This book . . . it is fantastic. Let me give you three reasons why you should read it, if you haven’t already.
First, this book is highly educational. It is apparent that Reinke did a tremendous amount of research about our phones, how we interact with them, how we use them as tools, and even how they can potentially rule us, if we’re not careful. Everything he included is eye-opening and helpful, but not all of it leaves you feeling safe. I knew in my heart that phones, and our constant access to information, had the potential to be dangerous, but I’d only ever waded into the water of those thoughts. Reinke took me all the way in, neck deep, and helped me to see just how my phone has been shaping my life. It would do the same for you.
Second, this book is convicting–the sort of convicting that makes you literally wince as your eyes pass over the pages. This is not to say that Reinke is condescending or judgmental; rather the opposite, he is the first to reveal the unpleasant phone habits he has picked up along the way. But he points out tendencies of smartphone use that can be clearly connected to changes in our relationships with people or, even worse, our relationship with God. You will appreciate the way 12 Ways Your Phone is Changing You will, well, change you. The table of contents gives you a taste of the topics:
Third–and this might seem a little nerdy–the book was deliberately written with a chiastic structure. (Chapter 1 relates to 12, 2 relates to 11, 3 to 10, and so on.) On the surface, this might not seem like a reason to pick up a book. But there is something satisfying about a book beginning and ending in the same place. It gives a sense that the journey is complete. You have come full circle. And that is precisely how one feels upon finishing 12 Ways.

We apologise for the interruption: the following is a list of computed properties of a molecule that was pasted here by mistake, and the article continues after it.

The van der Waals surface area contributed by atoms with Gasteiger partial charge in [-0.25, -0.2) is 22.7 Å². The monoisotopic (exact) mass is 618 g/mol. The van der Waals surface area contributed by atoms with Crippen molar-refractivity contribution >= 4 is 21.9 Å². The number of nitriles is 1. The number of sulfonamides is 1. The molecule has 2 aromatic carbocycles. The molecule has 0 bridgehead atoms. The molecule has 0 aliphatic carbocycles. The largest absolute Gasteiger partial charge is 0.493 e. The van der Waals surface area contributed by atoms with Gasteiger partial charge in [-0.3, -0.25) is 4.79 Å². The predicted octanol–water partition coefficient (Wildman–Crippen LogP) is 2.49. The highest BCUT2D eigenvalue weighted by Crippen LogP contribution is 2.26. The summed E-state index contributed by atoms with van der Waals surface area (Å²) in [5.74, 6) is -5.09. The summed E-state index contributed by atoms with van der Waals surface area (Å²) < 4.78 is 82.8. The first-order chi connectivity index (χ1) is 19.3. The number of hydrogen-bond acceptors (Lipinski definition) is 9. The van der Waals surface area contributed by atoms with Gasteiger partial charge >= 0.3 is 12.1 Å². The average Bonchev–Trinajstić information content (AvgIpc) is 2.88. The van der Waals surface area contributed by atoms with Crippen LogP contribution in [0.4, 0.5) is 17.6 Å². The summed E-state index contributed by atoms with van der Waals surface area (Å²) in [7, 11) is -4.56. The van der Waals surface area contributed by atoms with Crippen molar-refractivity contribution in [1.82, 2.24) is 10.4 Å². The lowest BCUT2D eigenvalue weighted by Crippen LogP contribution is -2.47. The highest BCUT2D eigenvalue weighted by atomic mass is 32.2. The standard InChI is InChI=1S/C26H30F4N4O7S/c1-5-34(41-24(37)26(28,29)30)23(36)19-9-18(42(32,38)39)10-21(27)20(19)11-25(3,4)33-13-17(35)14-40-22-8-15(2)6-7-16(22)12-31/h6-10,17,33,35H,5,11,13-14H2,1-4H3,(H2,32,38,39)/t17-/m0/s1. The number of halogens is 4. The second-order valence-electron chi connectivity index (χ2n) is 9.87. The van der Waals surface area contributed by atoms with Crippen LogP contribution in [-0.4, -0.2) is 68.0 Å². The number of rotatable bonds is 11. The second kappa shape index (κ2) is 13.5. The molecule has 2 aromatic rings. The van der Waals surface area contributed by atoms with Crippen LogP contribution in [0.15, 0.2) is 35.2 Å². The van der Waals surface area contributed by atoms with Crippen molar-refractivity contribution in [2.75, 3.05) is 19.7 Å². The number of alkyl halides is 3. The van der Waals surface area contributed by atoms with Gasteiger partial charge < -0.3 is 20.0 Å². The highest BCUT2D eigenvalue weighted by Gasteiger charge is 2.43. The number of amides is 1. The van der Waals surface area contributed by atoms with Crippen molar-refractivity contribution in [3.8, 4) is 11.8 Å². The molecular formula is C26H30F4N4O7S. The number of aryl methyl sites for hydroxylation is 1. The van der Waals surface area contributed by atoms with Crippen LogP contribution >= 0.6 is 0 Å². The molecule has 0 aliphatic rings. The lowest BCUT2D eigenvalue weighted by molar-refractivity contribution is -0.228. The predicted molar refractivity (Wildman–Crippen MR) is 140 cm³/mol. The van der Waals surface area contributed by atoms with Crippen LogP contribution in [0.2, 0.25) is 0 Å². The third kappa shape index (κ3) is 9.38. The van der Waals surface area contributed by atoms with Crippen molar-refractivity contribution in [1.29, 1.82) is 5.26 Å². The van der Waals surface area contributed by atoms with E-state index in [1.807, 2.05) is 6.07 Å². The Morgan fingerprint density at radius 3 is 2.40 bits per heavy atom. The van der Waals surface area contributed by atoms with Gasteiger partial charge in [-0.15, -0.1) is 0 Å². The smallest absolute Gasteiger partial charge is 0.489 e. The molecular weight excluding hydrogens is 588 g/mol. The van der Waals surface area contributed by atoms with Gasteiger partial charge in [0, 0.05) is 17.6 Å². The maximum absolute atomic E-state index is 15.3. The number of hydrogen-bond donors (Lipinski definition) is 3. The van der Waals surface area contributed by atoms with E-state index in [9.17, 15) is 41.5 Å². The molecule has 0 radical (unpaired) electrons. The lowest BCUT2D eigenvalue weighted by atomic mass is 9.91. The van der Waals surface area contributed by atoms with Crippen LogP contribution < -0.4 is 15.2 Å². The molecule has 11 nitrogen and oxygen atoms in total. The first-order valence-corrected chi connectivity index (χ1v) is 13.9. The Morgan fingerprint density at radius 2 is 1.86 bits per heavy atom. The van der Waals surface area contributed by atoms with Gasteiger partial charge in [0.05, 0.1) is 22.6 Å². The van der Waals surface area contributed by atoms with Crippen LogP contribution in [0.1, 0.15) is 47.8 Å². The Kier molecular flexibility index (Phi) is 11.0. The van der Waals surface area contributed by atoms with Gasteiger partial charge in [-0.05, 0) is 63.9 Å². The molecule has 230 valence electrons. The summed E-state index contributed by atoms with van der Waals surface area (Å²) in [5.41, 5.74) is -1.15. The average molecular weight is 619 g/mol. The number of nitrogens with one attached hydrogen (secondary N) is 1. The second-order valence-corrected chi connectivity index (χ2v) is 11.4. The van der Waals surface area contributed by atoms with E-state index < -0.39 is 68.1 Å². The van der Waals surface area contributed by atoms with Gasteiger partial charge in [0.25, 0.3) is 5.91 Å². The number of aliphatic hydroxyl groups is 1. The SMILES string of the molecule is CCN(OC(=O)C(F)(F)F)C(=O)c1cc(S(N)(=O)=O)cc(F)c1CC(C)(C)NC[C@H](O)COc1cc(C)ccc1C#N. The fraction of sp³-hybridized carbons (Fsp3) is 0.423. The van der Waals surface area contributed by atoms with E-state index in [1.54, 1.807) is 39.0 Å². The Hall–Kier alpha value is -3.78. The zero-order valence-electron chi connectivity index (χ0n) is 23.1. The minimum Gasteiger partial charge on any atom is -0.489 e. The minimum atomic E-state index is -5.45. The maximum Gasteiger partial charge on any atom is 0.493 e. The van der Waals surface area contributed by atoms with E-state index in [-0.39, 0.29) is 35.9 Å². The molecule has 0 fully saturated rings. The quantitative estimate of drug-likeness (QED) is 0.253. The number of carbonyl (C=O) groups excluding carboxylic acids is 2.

That, and perhaps ready to throw her phone in the Ohio River (or at least turn it off for a while).
I received a complimentary copy of this e-book from Crossway.
Here we are again. The calendar has marched on to the start of a new year. 2015 was immensely busy for us; so much so that it really feels like we just celebrated the end of 2014. Like water under a bridge, the days slid past us. I’m acutely aware that, even as I type this, the moments of this infant year are meandering under that bridge. We’ll blink, and it will be time yet again for costumes and turkey and snowmen and presents and noisemakers and another post about another new year.
I suppose this is also a time for making resolutions, though I approach doing so with trepidation. My natural tendency is to dive headlong into things with an over-zealous “can do” attitude — then fizzle out about mid-February. I must combat this, or I’ll ever feel like a failure. (Anyone else struggle with accepting grace in failure? I suspect I’m not alone in this one.) In my thirties, I’ve established (what I feel is) a helpful way to evaluate the year past and resolve to make small adjustments in the coming months. There are two big steps to this process, though the second step is composed of quite a few smaller steps.
- Select a word for the year. Often this is rooted in a Scripture and is tied to something about which the Spirit has convicted me.